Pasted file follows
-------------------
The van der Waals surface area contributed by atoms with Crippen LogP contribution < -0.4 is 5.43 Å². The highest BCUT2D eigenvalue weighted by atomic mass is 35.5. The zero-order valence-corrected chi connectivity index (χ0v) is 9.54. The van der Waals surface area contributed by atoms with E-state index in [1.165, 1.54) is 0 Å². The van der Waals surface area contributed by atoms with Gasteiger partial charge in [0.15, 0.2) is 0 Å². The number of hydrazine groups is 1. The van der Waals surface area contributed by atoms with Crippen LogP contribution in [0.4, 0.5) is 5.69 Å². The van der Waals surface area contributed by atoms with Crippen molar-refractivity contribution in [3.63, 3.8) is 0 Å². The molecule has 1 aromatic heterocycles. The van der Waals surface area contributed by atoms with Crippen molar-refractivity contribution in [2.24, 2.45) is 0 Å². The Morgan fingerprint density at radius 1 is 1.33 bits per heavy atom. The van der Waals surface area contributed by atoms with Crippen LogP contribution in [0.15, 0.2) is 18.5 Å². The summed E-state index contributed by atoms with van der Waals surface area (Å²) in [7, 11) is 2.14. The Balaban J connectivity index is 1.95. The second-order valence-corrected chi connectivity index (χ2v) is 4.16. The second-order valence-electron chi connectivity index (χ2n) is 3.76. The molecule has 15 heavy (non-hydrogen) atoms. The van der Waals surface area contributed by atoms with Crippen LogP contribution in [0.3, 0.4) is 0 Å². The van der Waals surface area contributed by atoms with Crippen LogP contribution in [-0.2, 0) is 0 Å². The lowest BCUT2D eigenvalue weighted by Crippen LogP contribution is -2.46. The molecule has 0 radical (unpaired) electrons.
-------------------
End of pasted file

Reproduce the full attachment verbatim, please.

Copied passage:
The van der Waals surface area contributed by atoms with Crippen LogP contribution < -0.4 is 5.43 Å². The highest BCUT2D eigenvalue weighted by atomic mass is 35.5. The zero-order valence-corrected chi connectivity index (χ0v) is 9.54. The van der Waals surface area contributed by atoms with E-state index in [1.165, 1.54) is 0 Å². The van der Waals surface area contributed by atoms with Gasteiger partial charge in [0.15, 0.2) is 0 Å². The number of hydrazine groups is 1. The van der Waals surface area contributed by atoms with Crippen LogP contribution in [0.4, 0.5) is 5.69 Å². The van der Waals surface area contributed by atoms with Crippen molar-refractivity contribution in [3.63, 3.8) is 0 Å². The molecule has 1 aromatic heterocycles. The van der Waals surface area contributed by atoms with Crippen molar-refractivity contribution in [2.24, 2.45) is 0 Å². The Morgan fingerprint density at radius 1 is 1.33 bits per heavy atom. The van der Waals surface area contributed by atoms with Crippen LogP contribution in [0.15, 0.2) is 18.5 Å². The summed E-state index contributed by atoms with van der Waals surface area (Å²) in [7, 11) is 2.14. The Balaban J connectivity index is 1.95. The second-order valence-corrected chi connectivity index (χ2v) is 4.16. The second-order valence-electron chi connectivity index (χ2n) is 3.76. The molecule has 15 heavy (non-hydrogen) atoms. The van der Waals surface area contributed by atoms with Crippen LogP contribution in [0.3, 0.4) is 0 Å². The van der Waals surface area contributed by atoms with Crippen LogP contribution in [-0.2, 0) is 0 Å². The lowest BCUT2D eigenvalue weighted by Crippen LogP contribution is -2.46. The molecule has 0 radical (unpaired) electrons.